really matter. To find the molad of Tishrei for any succeeding year, first
find the molad of Tishrei for the beginning of that 19 year cycle.
This is done by adding 235 times the synodic month (i.e. 29 days, 12 hours,
44 minutes, and 1 chelek) for each 19 years. Then figure out how many
months there are from the beginning of the 19 year cycle to the beginning
of the year in question. This is done by taking 12 times the number of
non-leap years, plus 13 times the number of leap years (when Adar Sheni
is added). Leap years occur on the 3rd, 6th, 8th, 11th, 14th, 14th, and
19th years of the 19 year cycle. Adding the number of months times
the length of a synodic month to the molad of Tishrei at the beginning of
the cycle gives us the time of the molad of Tishrei for the desired year.

The next step is to determine whether Rosh Hashanah falls on the day of
the molad or is postponed that year. Rosh Hashanah is postponed at least
to the next day if the molad occurs later in the day than 18 hours. It is
also postponed, an additional day if necessary, if it would otherwise
fall on Sunday, Wednesday or Friday. Also, Rosh Hashanah is postponed
to Thursday if the molad of Tishrei falls later than 9 hours, 11 minutes,
and 6 chelakim on a Tuesday, during a non-leap year, and it is postponed
to Tuesday if the molad of Tishrei falls later than 15 hours, 32 minutes,
13 chelakim on Monday during a leap year. (The reason for these odd
rules is to make sure that the number of days from one Rosh Hashana to the
next is always within one day of 354 days for a non-leap year, and within
one day of 384 days for a leap year.) 

The same procedure should be used to find the day of Rosh Hashanah on the
following year. If the two dates differ by 354 days (383 days for a leap
year), then the year is kesedra, if they differ by one day less then the
year is chasara, and if they differ by one day more then the year is 
shlema. In a kesedra year, the months alternate having 30 and 29 days,
starting with 30 days for Tishrei, except that Adar Rishon has 30 days
in a leap year. In a chasara year, Kislev has only 29 days, and in a 
shlema year, Cheshvan has 30 days. This allows you to find the number of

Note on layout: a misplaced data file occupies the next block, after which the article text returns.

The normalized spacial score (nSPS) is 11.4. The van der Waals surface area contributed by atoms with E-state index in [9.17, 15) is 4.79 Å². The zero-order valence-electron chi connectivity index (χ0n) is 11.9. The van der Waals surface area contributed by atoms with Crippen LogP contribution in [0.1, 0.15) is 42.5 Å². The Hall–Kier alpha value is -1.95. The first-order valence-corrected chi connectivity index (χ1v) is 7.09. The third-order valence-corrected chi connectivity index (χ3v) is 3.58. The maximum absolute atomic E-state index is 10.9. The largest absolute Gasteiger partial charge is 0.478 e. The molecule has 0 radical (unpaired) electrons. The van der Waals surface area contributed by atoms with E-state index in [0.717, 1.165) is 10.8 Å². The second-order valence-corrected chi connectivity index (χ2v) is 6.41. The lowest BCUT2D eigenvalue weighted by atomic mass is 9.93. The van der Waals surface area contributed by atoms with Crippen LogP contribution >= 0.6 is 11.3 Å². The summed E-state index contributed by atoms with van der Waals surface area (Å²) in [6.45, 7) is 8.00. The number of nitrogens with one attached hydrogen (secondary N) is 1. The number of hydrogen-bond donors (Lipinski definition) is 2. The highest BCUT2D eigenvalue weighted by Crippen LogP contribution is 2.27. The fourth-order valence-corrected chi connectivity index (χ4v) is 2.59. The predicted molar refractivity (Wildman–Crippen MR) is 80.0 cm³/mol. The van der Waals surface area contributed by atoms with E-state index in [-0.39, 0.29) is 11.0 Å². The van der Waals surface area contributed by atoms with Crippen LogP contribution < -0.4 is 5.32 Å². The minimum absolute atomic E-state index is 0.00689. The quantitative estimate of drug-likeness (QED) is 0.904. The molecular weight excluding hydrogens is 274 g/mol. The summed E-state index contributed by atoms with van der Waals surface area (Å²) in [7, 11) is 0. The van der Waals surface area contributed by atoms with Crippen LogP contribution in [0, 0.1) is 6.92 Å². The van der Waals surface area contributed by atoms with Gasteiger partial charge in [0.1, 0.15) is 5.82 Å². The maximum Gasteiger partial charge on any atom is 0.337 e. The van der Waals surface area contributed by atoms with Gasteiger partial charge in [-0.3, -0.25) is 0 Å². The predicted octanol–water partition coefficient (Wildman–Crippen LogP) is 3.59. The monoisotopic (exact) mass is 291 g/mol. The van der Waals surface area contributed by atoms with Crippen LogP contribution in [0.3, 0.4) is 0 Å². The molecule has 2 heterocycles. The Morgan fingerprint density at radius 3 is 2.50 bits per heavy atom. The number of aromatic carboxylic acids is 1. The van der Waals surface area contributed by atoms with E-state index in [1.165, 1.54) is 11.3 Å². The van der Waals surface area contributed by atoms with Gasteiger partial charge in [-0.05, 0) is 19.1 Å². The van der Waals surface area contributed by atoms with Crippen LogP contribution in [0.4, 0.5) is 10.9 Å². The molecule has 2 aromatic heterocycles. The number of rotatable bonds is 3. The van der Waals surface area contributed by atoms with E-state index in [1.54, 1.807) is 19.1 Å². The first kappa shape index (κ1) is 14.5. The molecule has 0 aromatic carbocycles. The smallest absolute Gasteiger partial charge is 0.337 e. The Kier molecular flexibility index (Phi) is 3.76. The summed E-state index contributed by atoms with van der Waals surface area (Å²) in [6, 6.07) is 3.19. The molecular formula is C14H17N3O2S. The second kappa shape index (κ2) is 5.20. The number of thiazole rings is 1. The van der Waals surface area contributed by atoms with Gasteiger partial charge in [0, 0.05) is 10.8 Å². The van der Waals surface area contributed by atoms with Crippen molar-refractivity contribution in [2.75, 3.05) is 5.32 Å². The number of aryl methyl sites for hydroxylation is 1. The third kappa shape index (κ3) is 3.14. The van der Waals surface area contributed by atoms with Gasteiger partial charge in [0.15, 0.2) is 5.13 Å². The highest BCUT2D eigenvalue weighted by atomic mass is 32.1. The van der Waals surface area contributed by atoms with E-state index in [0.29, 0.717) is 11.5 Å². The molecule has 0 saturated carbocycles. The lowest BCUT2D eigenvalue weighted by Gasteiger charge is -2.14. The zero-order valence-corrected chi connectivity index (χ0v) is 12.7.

days between Rosh Hashana of Hebrew year zero (October 6, 3761 B.C.E. of
the Julian calendar) and any Hebrew date, and using this information
you can find the Julian date, and hence the Gregorian date.

The above should be enough information to write a calendar program. For
more details, including the Hebrew terms for all these things, and the
shortcuts used when doing calculations by hand, see Chapter XVII of
"Rabbinical Mathematics and Astronomy" by W. M. Feldman, third edition,
Sepher-Hermon Press, 1978.

Mike Gerver, <gerver@...>


From: <jfinger@...> (Jeff Finger)
Date: Tue, 6 Jul 93 11:32:29 -0400
Subject: Employment Search in Israel

There is a mailing list called "Computer Jobs in Israel."

To subscribe:
       mail to: <listserv@...>
       message: sub cji Your Name Here

They have a Frequently Asked Questions document called CJIFAQ you can
get from them. It's about 600 lines, so it probably does not make sense
to post it here. I have forwarded it to Aryeh Koenigsberg.

-- Itzhak Finger --


From: <rallan@...> (Elchonon Rappaport)
Date: Tue, 6 Jul 93 11:54:48 -0400
Subject: Haifa - apt. and car

We will i"yh be moving to Israel this August for what we hope will be a
 permanent stay.

We are looking to rent a 2-3 bedroom furnished apt. in an observant
 section of Haifa.  (Anyone living on a religious yishuv within
 commuting distance of Haifa please feel free to chime in here.)

We are also looking to buy a reliable used car to drive
 for a year or two until we decide what to buy as our "zechuyot" car.

I'll be hanging on to this id until the bitter end, so feel free to
 respond to me here.

Elchonon Rappaport


From: <shg@...> (Samuel Gamoran)
Date: Tue, 6 Jul 93 08:58:21 -0400
Subject: Sukkah for Sale

I forgot to put this on my list of things for sale -

Sukkah - wood paneling 6x8ft.x8ft. high
bamboo s'chach
Includes light, extension cord, window with screen and glass + some
decorations.  You can build it (as I did last year for a shalom zachar)
with only 3 walls propped against a house and almost double the seating

$100 - the bamboo alone is worth the price

Free delivery in the Highland Park area (you come over and help me get it on
the roofrack of my Voyager).

Sam Gamoran
908-545-6910 (home)
908-699-5218 (work)


End of Volume 8 Issue 23